Spring in the world of television means two things: mid-season replacements and pilot season. With the latter comes handfuls of catchy titles, casting announcements and network descriptions, or “loglines,” describing what they hope will be a crop of new hit shows. In just a few sentences, networks describe the new shows in an attempt to create buzz for them before they air next fall. To have some fun, I gathered five of the more fun loglines circling the Internet and added in five of my own. Take a break, read them and see if you are savvy enough to tell the fakes from the ones being made into real shows this spring.
1) Keep Calm and Karey On
Karey is the clean-nosed black sheep in a family of petty thieves, drug addicts and narcissists “” but when her brother is sent to prison, she decides to raise his kids along with her adopted African-American son and give them the normal lives they deserve.
2) Break a Leg
Set behind the scenes of a struggling theater troupe in L.A., “Break a Leg” combines the craziness of showbiz egos and lifestyles of “30 Rock” with the starving-artist underbelly of “Party Down.” The show stars Krysten Ritter (“The B in Apartment 23″) as the star actress and David Walton (“Bent,” “Perfect Couples”) as the head stage tech and focuses on their troubled relationship as they attempt to keep their tiny theater company afloat.
3) The Selection
Set 300 years in the future, the drama is an epic romance centering on a working-class young woman chosen by lottery to participate in a competition with 25 other women for the Royal Prince’s hand to become the nation’s next queen. Balancing her loyalty to family, true love and the kingdom, she must attempt to remain true to herself as she navigates cutthroat competition and palace intrigue, all while a budding rebellion threatens to topple the crown.
4) NCIS: Red
The back-door pilot will air as part of “NCIS: L.A.” and follow a mobile team of agents who are forced to live and work together as they crisscross the country solving crimes. The title refers to the “code red” cases the team are uniquely equipped to handle.
5) Law & Order: Protect and Serve
The backdoor pilot will air as part of “Law & Order: SVU” and follows a group of “beat cops” as they patrol the streets of New York City’s toughest neighborhoods, dealing with the crimes and victims before and after the detectives arrive on the scene.
6) Two Drink Minimum
James Wolk (“Lonestar,” “Political Animals”) stars as rising comic Mike White. His dreams are shattered when clips of a show gone horribly wrong hit the Internet, and he returns to his former life as bartender at the local comedy club, The Laugh Track, in downtown Chicago. Martin Starr (“Freaks and Geeks,” “Party Down”) and John Mulaney (“SNL”) star as fledgling Chicago comics who begin to look to Wolk for advice.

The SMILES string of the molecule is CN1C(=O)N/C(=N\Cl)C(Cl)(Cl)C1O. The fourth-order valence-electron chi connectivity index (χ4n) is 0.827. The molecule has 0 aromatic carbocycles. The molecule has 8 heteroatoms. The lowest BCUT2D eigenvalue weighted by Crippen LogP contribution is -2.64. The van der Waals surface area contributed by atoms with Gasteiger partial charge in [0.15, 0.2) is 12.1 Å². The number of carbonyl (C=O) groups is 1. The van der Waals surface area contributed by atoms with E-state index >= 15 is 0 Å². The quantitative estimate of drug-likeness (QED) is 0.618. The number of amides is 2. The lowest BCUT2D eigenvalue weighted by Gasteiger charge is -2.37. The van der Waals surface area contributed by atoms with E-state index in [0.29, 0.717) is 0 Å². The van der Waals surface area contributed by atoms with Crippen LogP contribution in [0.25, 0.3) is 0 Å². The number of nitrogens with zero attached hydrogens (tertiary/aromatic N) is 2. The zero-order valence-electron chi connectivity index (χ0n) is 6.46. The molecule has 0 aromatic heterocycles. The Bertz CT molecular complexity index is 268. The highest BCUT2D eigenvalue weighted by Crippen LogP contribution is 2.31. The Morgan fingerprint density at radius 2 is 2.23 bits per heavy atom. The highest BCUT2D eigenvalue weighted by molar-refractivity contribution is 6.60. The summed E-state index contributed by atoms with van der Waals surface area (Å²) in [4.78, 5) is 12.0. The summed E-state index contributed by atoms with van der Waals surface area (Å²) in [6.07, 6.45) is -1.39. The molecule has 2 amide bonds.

Allison Janney (“West Wing,” “Mr. Sunshine”) stars as the former editor-in-chief of the “The Washington Post” who finds herself in the middle of a workplace scandal which forces her to take a job running the new political “news” and gossip site “1600 Penthouse.” Janney’s character clashes with a younger generation of web-savvy journalists and bloggers and attempts to reinvent herself in an era of changing news media.
8) Wild Blue
“ER,” “The West Wing” and “Top Gun” collide in this young ensemble about the working men and women on board a U.S. aircraft carrier. Equipped with a 500-foot landing strip, a nuclear reactor and 6,000 souls on board, the drama is an upstairs/downstairs look at the pressure-cooker lives of the U.S. Navy.
A contemporary pulp thriller that revolves around an orphaned young girl named Bird Benson who, because of an accident at birth, is caught in the struggle between two warring families of mercenaries and killers. Mentored by a Chinese man, Bird has to accept the quest to find and defeat her mother in mortal combat if she is to ever lead a normal life.
10) Island Time
Paul and Jeff plan the ultimate escape from their high-pressure Ivy League academic lives. Their arrival on a remote Caribbean island begins as the “ultimate getaway,” but quickly becomes complicated when political discourse means their passports are revoked and they must adapt to living and working permanently in accordance with “Island Time.”
Donald Dimick is an Arts and Entertainment columnist for the Trinitonian. He is a senior communication major at Trinity University.